The 2011 field campaign constituted the final phase in the Matagami project, a multidisplinary project launched in 2008 to review the geological and metallogenic understanding of the Matagimi mining camp (1960-2004 production: 4.6 Mt Zn; 0.494 Mt Cu). The geological revision work completed in the summer of 2011, at a scale of 1:20 000, covered the southern half of sheet NTS 32F13, the northern half of sheet 32F12 and the NE and SE parts of sheets 32E09 and 32E16 respectively (figure 1).
These areas together make up the mining camp. A 3D geometric model of the region was also produced to provide a better understanding of the area and predict extensions of specific stratigraphic units, structural elements (folds and faults) and the distribution of VMS-type mineralizations. The project was part of a larger partnership between the MRNF, researchers and students at INRS-ETE, UQAC and École Polytechnique de Montréal, the mining companies Xstrata Zinc and Donner Metals, and SOQUEM.
The mapped region mainly belongs to the Abitibi subprovince. It is contains various volcanic and plutonic rocks, the Rivière Bell Complex (RBC - a vast subconcordant ultramafic to mafic layered intrusion dated at 2724.6 ± 2.5 Ma) and a narrow band of sedimentary rocks (the Matagami Group - MaG, <2700 Ma) in faulted contact with the Opatica Subprovince (OSP) to the north and volcanics to the south. These lithologies are crosscut by Proterozoic gabbro dykes. Two volcanic groups are present: the Lac Watson Group (WatG, 2725 à 2723 ± 2 Ma) and the overlying Wabassee Group (WabG). The WatG consists mainly of rhyolite, rhyodacite and dacite. It is this group that hosts the majority of volcanogenic massive sulphide deposits in the camp. The Key Tuffite, immediately overlying the WatG rhyolites, represents an important marker horizon for VMS mineralization in this mining camp. The WatG is intruded by the CRB. The Wabassee Group is dominated by andesites and pillowed basalts, either massive or brecciated. The group includes the Rivière Allard Formation (calc-alkaline to transitional affinity), the Rivière Bell Formation (tholeiitic affinity) and the Daniel Formation (calco-alcaline affinity).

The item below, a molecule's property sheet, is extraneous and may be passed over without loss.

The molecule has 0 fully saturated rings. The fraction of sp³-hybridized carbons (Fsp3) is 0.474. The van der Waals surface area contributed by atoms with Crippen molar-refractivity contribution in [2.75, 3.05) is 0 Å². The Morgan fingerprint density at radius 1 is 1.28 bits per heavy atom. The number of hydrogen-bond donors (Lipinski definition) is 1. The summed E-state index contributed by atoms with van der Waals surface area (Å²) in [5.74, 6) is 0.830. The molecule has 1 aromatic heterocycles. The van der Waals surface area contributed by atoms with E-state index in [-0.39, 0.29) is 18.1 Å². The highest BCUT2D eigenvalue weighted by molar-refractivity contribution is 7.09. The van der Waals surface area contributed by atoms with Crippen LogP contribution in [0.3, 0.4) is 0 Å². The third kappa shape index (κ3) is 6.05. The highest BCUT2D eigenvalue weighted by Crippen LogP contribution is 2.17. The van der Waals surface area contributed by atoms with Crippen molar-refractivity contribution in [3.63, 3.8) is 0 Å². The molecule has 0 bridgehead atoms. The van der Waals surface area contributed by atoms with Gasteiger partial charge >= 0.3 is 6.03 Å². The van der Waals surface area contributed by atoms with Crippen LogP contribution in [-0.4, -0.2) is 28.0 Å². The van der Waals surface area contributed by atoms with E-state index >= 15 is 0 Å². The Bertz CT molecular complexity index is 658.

Several geographical areas have been defined in the past in this vast region: the South Flank, the North Flank, the Central Camp, and the West Camp. Our work has led us to propose a new subdivision into North and South domains, with the boundary marked by three shear zones named “Rivière Allard”, “Rivière Waswanipi” and “Lac Matagami”, all oriented 070°. They represent reverse sinistral shears ranging from 50 m to more than 100 m thick, dipping steeply to the north with a stretching lineation plunging steeply to the east. The South Domain will now comprise the historically defined North Flank and South Flank, the Central Camp and the West Camp. Our work demonstrates, just as several researchers have suggested in the past, that the South Flank, Central Camp and West Camp share the same stratigraphy, oriented NW-SE with a gentle to quasi-horizontal dip, developed in a relatively consistent and predictable manner. Mapping also reveals that the South Flank and Central-West camps are affected by a weak S1 cleavage and by three major F1 fold axes (two synclines and one large anticline), also oriented NW-SE. An E- to ESE-oriented S2 schistosity crosscuts S1 cleavage. As for the North Flank, stratification is oriented 110° with a dip and general polarity to the north. An S2 schistosity oriented 090° to 110° affects the S0 surface and locally generated F2 folds. Shear zones, also oriented 110°, appear to repeat or truncate certain portions of the volcanic pile and the BRC. The resulting geometry of the juxtaposed North and South domains calls into question the existence of the Galinée Anticline and has serious implications for the VMS potential in the areas described above.